Most family legacies are complicated, but Kimiâ Sadr's legacy is especially intricate. A master storyteller, Djavadi unravels Kimiâ's origin with family lore that has been passed down for generations, beginning with her Persian great grandfather in 1896. Each thread of the family's story builds the foundation for the family's harrowing escape to France during the Iranian Revolution. This book is a triumph and humanizes the history of a culture that many have ignored. Highly recommend.— Rachel Watkins
Disoriental is a rich tapestry of a novel, detailing the isolation and rebirth found in a life lived in exile. Djavadi's lyrical yet conversational voice is perfectly conveyed in Kover's translation, and she deftly weaves together the threads of Kimiâ's life with events in Iranian history.— Hannah DeCamp
WINNER 2019 ALBERTINE PRIZE
WINNER 2019 LAMBDA LITERARY AWARD
FINALIST 2018 NATIONAL BOOK AWARD
FINALIST 2019 CLMP FIRECRACKER AWARD
FINALIST 2019 BEST TRANSLATED BOOK AWARD
WINNER LE PRIX DU ROMAN NEWS
WINNER STYLE PRIZE
WINNER 2016 LIRE BEST DEBUT NOVEL
WINNER LA PORTE DOR E PRIZE
ONE OF THE GLOBE & MAIL'S BEST BOOKS OF 2018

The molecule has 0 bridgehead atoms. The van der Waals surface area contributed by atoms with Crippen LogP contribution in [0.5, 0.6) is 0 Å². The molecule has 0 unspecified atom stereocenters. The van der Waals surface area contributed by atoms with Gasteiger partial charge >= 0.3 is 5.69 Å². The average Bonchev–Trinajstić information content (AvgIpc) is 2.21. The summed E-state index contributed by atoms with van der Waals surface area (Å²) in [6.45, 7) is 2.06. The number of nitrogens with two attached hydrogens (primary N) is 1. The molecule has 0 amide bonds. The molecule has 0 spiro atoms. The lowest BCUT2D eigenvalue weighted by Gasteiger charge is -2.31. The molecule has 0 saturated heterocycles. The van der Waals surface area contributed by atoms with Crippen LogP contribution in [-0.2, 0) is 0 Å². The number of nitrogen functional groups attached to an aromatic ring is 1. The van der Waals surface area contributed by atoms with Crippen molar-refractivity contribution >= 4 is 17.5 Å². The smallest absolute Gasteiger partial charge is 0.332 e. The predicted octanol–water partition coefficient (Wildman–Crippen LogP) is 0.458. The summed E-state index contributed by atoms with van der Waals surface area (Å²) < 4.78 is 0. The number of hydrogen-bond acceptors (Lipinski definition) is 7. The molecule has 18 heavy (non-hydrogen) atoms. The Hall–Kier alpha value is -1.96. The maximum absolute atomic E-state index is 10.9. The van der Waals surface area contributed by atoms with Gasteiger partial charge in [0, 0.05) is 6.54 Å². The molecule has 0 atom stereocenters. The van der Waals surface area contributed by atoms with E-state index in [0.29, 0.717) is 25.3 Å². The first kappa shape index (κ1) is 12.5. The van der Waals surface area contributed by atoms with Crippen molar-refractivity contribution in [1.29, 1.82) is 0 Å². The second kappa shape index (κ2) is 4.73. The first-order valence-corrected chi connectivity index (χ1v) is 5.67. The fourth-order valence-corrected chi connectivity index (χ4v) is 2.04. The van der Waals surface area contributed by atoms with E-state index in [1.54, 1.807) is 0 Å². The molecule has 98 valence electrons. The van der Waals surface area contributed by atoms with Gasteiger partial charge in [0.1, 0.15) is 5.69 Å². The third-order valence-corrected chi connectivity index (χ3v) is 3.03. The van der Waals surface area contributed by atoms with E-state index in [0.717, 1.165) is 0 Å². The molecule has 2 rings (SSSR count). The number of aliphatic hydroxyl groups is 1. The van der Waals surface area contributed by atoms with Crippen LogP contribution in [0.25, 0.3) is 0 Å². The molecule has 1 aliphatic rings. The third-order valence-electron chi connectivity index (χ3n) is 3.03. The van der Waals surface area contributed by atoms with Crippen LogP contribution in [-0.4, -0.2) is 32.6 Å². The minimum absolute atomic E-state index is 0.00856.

In this high-spirited, kaleidoscopic story, key moments of Iranian history, politics, and culture punctuate stories of family drama and triumph.
Kimi Sadr fled Iran at the age of ten in the company of her mother and sisters to join her father in France. Now twenty-five and facing the future she has built for herself as well as the prospect of a new generation, Kimi is inundated by her own memories and the stories of her ancestors, which come to her in unstoppable, uncontainable waves. In the waiting room of a Parisian fertility clinic, generations of flamboyant Sadrs return to her, including her formidable great-grandfather Montazemolmolk, with his harem of fifty-two wives, and her parents, Darius and Sara, stalwart opponents of each regime that befalls them.
It is Kimi herself--punk-rock aficionado, storyteller extraordinaire, a Scheherazade of our time, and above all a modern woman divided between family traditions and her own "disorientalization"--who forms the heart of this bestselling and beloved novel.